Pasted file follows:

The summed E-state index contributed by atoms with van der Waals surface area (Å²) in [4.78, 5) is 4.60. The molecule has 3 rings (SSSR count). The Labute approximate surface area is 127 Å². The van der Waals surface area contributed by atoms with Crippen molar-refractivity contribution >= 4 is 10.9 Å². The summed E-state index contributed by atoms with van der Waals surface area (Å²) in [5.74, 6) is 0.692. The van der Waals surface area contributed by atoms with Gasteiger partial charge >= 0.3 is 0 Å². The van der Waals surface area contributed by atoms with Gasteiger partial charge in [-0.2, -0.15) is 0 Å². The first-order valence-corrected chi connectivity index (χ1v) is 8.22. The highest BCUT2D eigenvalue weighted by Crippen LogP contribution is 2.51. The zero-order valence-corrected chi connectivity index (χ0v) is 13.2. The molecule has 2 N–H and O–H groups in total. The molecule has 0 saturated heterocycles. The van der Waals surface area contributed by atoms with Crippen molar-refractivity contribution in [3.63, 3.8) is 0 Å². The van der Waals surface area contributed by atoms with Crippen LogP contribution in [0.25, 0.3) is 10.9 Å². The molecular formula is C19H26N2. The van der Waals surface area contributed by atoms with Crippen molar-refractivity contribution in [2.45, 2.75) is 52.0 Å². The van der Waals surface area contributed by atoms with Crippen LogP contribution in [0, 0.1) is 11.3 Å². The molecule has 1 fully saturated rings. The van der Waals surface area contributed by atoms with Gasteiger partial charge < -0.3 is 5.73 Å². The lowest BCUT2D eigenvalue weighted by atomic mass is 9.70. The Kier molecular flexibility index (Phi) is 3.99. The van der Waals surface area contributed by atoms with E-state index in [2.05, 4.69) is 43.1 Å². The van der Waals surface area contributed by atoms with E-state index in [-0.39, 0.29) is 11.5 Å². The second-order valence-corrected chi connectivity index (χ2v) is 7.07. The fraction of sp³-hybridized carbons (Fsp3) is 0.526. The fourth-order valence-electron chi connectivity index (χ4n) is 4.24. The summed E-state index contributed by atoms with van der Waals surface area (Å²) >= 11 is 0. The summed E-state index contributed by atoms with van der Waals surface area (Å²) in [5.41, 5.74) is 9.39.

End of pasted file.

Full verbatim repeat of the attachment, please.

The summed E-state index contributed by atoms with van der Waals surface area (Å²) in [4.78, 5) is 4.60. The molecule has 3 rings (SSSR count). The Labute approximate surface area is 127 Å². The van der Waals surface area contributed by atoms with Crippen molar-refractivity contribution >= 4 is 10.9 Å². The summed E-state index contributed by atoms with van der Waals surface area (Å²) in [5.74, 6) is 0.692. The van der Waals surface area contributed by atoms with Gasteiger partial charge >= 0.3 is 0 Å². The van der Waals surface area contributed by atoms with Gasteiger partial charge in [-0.2, -0.15) is 0 Å². The first-order valence-corrected chi connectivity index (χ1v) is 8.22. The highest BCUT2D eigenvalue weighted by Crippen LogP contribution is 2.51. The zero-order valence-corrected chi connectivity index (χ0v) is 13.2. The molecule has 2 N–H and O–H groups in total. The molecule has 0 saturated heterocycles. The van der Waals surface area contributed by atoms with Crippen molar-refractivity contribution in [3.63, 3.8) is 0 Å². The van der Waals surface area contributed by atoms with Crippen LogP contribution in [0.25, 0.3) is 10.9 Å². The molecular formula is C19H26N2. The van der Waals surface area contributed by atoms with Crippen molar-refractivity contribution in [2.45, 2.75) is 52.0 Å². The van der Waals surface area contributed by atoms with Crippen LogP contribution in [0, 0.1) is 11.3 Å². The molecule has 1 fully saturated rings. The van der Waals surface area contributed by atoms with Gasteiger partial charge < -0.3 is 5.73 Å². The lowest BCUT2D eigenvalue weighted by atomic mass is 9.70. The Kier molecular flexibility index (Phi) is 3.99. The van der Waals surface area contributed by atoms with E-state index in [2.05, 4.69) is 43.1 Å². The van der Waals surface area contributed by atoms with E-state index in [-0.39, 0.29) is 11.5 Å². The second-order valence-corrected chi connectivity index (χ2v) is 7.07. The fraction of sp³-hybridized carbons (Fsp3) is 0.526. The fourth-order valence-electron chi connectivity index (χ4n) is 4.24. The summed E-state index contributed by atoms with van der Waals surface area (Å²) >= 11 is 0. The summed E-state index contributed by atoms with van der Waals surface area (Å²) in [5.41, 5.74) is 9.39.